Kilmarnock, right in the heart of Ayrshire and my home town, has some peculiar and quite ancient customs around the celebration of Hallowe’en. At the turn of the last century our town was a large factory town, famous the world over for foundries, carpet mills, and whisky, and the working people were not at all very well off. On account of the working man’s payday being on a Friday, and because pennies were in short supply during the rest of the week, the Kilmarnock folk started hodin’ Hallowe’en on the last Friday of October – so’s the wains wad hae something.
Today is one of the few occasions when Kilmarnock's 'Halloween' is on the same day as the rest of the world!?! #killiehalloween—
Stuart Dunsmore (@StuartJDunsmore) October 31, 2014
Long Scots tradition had it, even in the midst of austere Calvinism, that oan the nicht o’ Samhain the de’il an’ aw his dubh yins wad be aboon. It was a night of bogles, carlins, and the odd lurking kelpie. Auld yarns and songs, in a time when even the adults swore by their encounters with the banshee, made sure the bairns were terrified. The obvious answer to the dread was to disguise ourselves as sprites and monsters to keep the roaming creatures of the netherworld at bay – presumably by fooling them into thinking the place was already overrun.
Families would gather together for a night of festivities to mark the end of harvest; dookin’ for apples, lighting neep lanterns, listening to auld harrowing stories, and roasting nuts. All of this was important somehow, and I wish I knew why. Them that were in love would put a nut each on the coals of the open fire, and if any of those nuts began to spit it was a really bad idea to consider marriage. If you failed to pull an apple from the pale of water with only your teeth it was a good idea to get your affairs in order, because this would be your last Hallowe’en.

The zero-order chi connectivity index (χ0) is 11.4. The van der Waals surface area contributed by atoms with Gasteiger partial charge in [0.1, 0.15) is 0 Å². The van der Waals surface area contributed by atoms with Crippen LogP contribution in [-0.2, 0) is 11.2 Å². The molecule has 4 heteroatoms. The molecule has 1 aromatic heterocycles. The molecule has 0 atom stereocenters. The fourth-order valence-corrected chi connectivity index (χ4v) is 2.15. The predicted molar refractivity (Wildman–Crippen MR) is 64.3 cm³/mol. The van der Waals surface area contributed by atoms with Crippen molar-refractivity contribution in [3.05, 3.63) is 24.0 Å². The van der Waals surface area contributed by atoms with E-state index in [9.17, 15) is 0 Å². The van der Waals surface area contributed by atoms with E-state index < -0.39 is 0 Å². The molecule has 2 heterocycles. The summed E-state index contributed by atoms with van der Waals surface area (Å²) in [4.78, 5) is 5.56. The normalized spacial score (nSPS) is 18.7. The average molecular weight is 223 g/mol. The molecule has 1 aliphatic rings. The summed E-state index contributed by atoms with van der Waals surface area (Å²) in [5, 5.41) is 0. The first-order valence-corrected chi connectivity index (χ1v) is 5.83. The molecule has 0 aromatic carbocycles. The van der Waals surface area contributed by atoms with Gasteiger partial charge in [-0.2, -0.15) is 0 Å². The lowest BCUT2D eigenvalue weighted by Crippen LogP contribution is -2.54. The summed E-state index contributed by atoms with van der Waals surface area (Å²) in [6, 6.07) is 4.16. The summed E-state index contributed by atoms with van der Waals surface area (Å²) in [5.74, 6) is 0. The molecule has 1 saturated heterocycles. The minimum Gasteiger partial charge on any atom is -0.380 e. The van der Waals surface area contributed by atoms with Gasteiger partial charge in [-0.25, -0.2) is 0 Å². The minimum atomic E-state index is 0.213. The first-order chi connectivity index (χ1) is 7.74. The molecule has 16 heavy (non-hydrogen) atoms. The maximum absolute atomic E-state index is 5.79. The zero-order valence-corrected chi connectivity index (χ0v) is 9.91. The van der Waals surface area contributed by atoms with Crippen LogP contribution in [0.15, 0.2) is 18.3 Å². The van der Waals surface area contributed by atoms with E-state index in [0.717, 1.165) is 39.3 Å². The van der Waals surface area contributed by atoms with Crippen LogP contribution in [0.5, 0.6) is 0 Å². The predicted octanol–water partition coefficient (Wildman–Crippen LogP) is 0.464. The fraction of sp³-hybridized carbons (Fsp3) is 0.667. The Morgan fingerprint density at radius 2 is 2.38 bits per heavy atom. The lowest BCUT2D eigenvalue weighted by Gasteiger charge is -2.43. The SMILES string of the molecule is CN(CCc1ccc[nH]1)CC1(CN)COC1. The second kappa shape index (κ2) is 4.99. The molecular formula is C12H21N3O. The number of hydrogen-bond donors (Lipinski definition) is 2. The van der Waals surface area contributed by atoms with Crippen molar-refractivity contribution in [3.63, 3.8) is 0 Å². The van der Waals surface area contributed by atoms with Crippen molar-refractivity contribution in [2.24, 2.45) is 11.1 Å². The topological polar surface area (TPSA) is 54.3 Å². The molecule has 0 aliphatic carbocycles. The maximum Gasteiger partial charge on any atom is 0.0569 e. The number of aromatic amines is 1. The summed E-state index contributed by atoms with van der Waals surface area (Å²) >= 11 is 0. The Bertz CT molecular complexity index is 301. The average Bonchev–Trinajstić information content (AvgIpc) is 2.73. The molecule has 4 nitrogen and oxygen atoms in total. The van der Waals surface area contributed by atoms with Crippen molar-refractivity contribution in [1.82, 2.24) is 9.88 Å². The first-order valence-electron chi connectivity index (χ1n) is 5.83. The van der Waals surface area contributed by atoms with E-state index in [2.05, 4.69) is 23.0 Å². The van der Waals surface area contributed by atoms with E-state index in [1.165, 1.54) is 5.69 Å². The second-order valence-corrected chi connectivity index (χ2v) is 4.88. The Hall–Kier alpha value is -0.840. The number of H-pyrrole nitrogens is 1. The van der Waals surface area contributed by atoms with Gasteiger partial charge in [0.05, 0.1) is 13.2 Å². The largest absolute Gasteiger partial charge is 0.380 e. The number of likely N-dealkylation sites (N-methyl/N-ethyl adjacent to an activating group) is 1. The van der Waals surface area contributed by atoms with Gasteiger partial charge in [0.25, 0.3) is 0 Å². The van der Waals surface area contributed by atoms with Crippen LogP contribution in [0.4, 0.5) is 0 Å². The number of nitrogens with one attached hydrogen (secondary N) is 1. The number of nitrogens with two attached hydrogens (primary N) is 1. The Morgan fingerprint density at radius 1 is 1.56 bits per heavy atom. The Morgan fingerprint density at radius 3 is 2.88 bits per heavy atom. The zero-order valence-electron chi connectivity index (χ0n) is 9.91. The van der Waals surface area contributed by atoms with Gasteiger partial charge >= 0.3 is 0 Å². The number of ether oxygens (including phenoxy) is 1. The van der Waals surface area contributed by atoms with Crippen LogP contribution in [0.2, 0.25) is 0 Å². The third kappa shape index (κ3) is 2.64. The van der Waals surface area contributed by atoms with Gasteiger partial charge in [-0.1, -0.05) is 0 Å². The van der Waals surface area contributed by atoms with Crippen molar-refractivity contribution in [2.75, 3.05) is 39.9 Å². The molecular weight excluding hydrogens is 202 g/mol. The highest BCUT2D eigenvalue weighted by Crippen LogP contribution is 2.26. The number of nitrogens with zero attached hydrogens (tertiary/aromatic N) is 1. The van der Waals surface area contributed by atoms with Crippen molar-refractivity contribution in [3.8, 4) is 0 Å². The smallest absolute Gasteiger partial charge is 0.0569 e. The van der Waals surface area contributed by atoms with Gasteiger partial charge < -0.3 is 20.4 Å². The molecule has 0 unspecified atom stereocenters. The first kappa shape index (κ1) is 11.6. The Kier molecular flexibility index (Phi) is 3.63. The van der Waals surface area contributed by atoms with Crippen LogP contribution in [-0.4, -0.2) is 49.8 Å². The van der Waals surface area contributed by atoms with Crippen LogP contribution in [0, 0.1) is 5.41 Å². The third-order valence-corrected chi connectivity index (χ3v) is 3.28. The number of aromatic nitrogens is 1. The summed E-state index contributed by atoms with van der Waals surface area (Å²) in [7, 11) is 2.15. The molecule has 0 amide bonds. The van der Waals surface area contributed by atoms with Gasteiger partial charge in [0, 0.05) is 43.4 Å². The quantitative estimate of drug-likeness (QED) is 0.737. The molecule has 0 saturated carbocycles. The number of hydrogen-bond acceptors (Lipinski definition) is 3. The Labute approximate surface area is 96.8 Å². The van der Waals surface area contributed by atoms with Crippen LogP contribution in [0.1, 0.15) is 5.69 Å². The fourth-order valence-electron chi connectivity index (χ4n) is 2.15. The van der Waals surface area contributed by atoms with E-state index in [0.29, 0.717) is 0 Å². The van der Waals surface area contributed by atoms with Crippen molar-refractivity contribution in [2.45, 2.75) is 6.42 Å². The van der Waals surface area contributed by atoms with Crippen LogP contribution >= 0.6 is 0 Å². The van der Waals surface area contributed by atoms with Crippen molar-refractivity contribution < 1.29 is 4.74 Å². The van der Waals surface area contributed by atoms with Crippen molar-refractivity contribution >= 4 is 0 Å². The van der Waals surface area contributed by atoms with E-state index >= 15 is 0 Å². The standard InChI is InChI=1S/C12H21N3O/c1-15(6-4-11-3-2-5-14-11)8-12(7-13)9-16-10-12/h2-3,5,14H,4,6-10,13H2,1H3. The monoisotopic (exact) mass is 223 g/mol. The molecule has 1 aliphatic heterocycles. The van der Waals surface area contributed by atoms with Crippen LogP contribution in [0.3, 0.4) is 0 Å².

BeansMcgee (@MrsBeansMcgee) October 19, 2015
Out on the street the younger ones would go door to door visiting menace on the neighbours. Dressed as vampires and ghosts the kids would chap on every door asking if them inside had oanie Hollowe’en, and would expect to be lavished with toffee apples, peanuts, and bags of barley-sugars. Woe betide any auld miser – like “I-know-all-about-you” on Tinto Avenue – who’d come up short. Having your bins upturned would be the least of your worries. Wan year his dug got robbed! All of this was the famous guising, now largely replaced with the saccharine Americanised trick-or-treating, and right now the lads and lassies of Scotland are getting ready to do it all over again. Och, Oidhche Shamhna math dhuibh uile! Tha mi an dochas gum bidh spors math agaibh uile a-nochd.